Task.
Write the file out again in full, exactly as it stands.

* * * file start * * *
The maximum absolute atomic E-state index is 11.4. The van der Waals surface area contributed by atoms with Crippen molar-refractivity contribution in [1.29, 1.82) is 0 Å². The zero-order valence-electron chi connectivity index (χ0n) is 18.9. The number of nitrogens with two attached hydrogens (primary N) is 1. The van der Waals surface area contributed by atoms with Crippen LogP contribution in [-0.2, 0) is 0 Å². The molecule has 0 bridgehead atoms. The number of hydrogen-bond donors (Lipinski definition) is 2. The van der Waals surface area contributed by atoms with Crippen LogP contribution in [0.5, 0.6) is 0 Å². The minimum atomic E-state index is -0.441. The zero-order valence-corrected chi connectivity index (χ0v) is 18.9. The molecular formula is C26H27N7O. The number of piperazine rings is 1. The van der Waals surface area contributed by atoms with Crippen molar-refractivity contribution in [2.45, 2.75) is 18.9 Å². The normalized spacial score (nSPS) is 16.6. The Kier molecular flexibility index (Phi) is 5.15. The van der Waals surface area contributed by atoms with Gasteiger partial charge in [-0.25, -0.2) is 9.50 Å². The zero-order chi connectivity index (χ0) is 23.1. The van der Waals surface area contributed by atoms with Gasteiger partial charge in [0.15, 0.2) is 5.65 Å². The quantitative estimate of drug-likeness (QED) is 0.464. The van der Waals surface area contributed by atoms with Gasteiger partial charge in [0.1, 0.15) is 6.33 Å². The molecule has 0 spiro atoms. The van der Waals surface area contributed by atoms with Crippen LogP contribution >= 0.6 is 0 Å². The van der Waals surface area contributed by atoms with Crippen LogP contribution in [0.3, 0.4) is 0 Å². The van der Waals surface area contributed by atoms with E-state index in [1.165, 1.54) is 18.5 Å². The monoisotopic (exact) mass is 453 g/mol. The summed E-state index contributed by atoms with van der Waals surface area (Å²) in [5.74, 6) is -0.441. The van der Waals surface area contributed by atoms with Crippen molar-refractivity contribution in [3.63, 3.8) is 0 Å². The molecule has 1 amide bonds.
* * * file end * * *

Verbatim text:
The maximum absolute atomic E-state index is 11.4. The van der Waals surface area contributed by atoms with Crippen molar-refractivity contribution in [1.29, 1.82) is 0 Å². The zero-order valence-electron chi connectivity index (χ0n) is 18.9. The number of nitrogens with two attached hydrogens (primary N) is 1. The van der Waals surface area contributed by atoms with Crippen LogP contribution in [-0.2, 0) is 0 Å². The molecule has 0 bridgehead atoms. The number of hydrogen-bond donors (Lipinski definition) is 2. The van der Waals surface area contributed by atoms with Crippen LogP contribution in [0.5, 0.6) is 0 Å². The minimum atomic E-state index is -0.441. The zero-order valence-corrected chi connectivity index (χ0v) is 18.9. The molecular formula is C26H27N7O. The number of piperazine rings is 1. The van der Waals surface area contributed by atoms with Crippen molar-refractivity contribution in [2.45, 2.75) is 18.9 Å². The normalized spacial score (nSPS) is 16.6. The Kier molecular flexibility index (Phi) is 5.15. The van der Waals surface area contributed by atoms with Gasteiger partial charge in [-0.25, -0.2) is 9.50 Å². The zero-order chi connectivity index (χ0) is 23.1. The van der Waals surface area contributed by atoms with Gasteiger partial charge in [0.15, 0.2) is 5.65 Å². The quantitative estimate of drug-likeness (QED) is 0.464. The van der Waals surface area contributed by atoms with Gasteiger partial charge in [0.1, 0.15) is 6.33 Å². The molecule has 0 spiro atoms. The van der Waals surface area contributed by atoms with Crippen LogP contribution >= 0.6 is 0 Å². The van der Waals surface area contributed by atoms with Crippen LogP contribution in [0.3, 0.4) is 0 Å². The van der Waals surface area contributed by atoms with E-state index in [1.165, 1.54) is 18.5 Å². The monoisotopic (exact) mass is 453 g/mol. The summed E-state index contributed by atoms with van der Waals surface area (Å²) in [5.74, 6) is -0.441. The van der Waals surface area contributed by atoms with Crippen molar-refractivity contribution in [3.63, 3.8) is 0 Å². The molecule has 1 amide bonds.